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Gold medals can bring future riches

Eric Lamaze celebrates his Individual Gold Medal in show jumping at the 2008 Olympic Games in Hong Kong.

Eric Lamaze celebrates his Individual Gold Medal in show jumping at the 2008 Olympic Games in Hong Kong. © Cealy Tetley

A gold medal at the Olympic games can mean more than being the best in the world in a particular sport. It also can prove lucrative in the marketing world, according to a marketing expert.

Kevin Gwinner, professor and head of the department of marketing in Kansas State University’s College of Business Administration, says gold medals often translate to product endorsements for an athlete.

How big the endorsement will be, whether local or national, will depend on the athlete, Gwinner said.

“It really depends on the visibility of the athlete and the type of product they are being asked to endorse. For example, a Subway endorsement will pay more than a local pizza shop endorsement,” he said.

But a gold medal is no guarantee an Olympic athlete will land endorsement deals. Gwinner said a company selecting an athlete – or celebrity – as an endorser will take the following factors into account:

  • The athlete is a high achiever. “Multiple Olympics or multiple medals are better than one,” Gwinner says.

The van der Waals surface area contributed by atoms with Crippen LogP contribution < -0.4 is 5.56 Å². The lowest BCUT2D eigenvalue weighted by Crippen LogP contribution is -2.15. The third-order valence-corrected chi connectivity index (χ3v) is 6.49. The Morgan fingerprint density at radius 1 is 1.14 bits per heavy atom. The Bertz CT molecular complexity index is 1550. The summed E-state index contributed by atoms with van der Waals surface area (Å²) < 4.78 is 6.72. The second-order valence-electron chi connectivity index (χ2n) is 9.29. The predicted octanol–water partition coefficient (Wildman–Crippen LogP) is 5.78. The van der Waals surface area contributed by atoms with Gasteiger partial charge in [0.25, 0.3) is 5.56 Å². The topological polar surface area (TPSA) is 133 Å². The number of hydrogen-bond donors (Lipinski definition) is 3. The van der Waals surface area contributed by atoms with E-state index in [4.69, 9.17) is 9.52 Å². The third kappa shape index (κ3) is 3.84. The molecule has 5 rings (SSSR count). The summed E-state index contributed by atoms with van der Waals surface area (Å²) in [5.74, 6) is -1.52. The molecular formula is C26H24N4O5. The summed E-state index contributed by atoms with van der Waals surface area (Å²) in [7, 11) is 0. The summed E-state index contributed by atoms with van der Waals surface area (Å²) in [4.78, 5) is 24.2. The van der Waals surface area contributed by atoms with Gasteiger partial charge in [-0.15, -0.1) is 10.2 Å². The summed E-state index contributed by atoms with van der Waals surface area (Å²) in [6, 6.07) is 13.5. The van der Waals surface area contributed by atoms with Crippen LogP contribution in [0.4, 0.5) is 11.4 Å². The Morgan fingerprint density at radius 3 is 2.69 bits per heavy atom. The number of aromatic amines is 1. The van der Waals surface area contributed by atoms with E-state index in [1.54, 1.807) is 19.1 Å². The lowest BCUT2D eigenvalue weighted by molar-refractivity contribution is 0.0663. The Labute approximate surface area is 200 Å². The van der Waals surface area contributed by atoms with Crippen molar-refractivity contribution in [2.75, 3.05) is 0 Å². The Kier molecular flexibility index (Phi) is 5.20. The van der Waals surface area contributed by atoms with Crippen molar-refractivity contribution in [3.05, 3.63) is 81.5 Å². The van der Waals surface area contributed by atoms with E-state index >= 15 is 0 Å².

• Consumers believe the athlete believes in the product and is not doing it only for money.
  • The athlete is well known – has an easily recognizable name.
  • The athlete has a likable personality and is admired.
  • The athlete is visually recognizable. “This means beyond recognizing the name, will the consumer also recognize a picture of the athlete,” Gwinner says.
  • The athlete is physically attractive.

But hiring an athlete also comes with risks for a company if her or she gets in trouble for bad behavior, such as getting a DUI.

“It’s always risky to hire a celebrity or athlete as an endorser. That’s why good conduct/morality clauses are usually written into the endorsement contracts. They let companies get rid of someone who behaves badly,” Gwinner said.

“Also, I think that the public recognizes that the athletes’ actions, such as getting a DUI, are not the fault of the company. But the company needs to act quickly to separate themselves from the athlete,” he said.

 

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